Thursday, May 26, 2005
The things I don't know
I had no idea that you could get a mortgage on a house and only pay the interest and not the principal.
Thomas Sowell explains:
How can people afford to live where housing is so expensive? One of the ways of coping with high housing costs is with "creative"--and risky--financing. Roughly two-thirds of the home mortgages in the San Francisco Bay area are interest-only mortgages. Theoretically, you could make mortgage payments forever without acquiring a cent of equity in your home. You would essentially be renting with an option to buy, should your income ever reach the level where you could afford to pay something extra toward the principal.
In reality, the interest-only mortgage payments apply for only a limited number of years--three to five years in most cases--after which the payments rise, so as to contribute something toward the payment of the principal. People who expect their incomes to rise significantly in a few years assume that they will be able to handle the higher payments then. Of course that assumption can turn out to be wrong and the house can be lost.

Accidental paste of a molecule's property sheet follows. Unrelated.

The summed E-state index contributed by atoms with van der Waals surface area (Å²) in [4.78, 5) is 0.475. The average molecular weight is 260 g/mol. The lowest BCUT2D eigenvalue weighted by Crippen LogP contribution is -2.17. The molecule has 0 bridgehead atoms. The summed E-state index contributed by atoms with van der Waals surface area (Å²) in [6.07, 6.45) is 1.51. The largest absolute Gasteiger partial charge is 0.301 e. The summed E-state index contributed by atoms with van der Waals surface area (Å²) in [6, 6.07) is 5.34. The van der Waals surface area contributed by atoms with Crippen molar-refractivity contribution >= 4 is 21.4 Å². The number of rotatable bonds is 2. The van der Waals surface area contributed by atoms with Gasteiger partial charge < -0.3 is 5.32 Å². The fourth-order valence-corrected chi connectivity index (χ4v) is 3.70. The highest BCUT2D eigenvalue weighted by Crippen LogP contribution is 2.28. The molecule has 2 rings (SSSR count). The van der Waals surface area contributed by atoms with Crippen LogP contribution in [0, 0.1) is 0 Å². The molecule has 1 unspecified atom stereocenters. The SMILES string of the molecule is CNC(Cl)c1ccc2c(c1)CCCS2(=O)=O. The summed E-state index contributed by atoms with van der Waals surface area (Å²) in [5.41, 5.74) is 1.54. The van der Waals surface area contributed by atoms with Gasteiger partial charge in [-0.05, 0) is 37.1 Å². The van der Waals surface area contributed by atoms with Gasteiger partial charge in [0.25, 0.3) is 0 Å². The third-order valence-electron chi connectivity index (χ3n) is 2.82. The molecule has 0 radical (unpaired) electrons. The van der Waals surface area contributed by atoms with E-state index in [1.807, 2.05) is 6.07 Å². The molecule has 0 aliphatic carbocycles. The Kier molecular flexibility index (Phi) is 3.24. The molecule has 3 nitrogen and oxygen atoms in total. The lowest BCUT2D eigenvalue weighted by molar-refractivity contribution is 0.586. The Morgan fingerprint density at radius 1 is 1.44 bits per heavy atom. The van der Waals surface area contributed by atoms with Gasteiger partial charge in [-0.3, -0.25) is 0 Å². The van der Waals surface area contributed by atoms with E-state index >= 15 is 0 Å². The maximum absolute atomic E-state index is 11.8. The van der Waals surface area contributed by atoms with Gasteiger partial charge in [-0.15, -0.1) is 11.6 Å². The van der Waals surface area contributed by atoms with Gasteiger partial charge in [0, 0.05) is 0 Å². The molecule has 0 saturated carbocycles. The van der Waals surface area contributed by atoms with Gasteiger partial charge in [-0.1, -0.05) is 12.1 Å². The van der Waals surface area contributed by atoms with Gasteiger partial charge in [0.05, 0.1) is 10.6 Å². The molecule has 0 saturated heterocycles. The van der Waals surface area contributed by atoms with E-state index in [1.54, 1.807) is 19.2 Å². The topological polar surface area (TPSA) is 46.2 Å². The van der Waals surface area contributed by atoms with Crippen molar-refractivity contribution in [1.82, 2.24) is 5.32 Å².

As recently as 2002, only 11% of the new mortgages in this area were interest-only mortgages. But today 66% of new mortgages in the area are financed that way.
So that's how people manage to live in the Bay Area. Amazing.
posted by Mark Butterworth |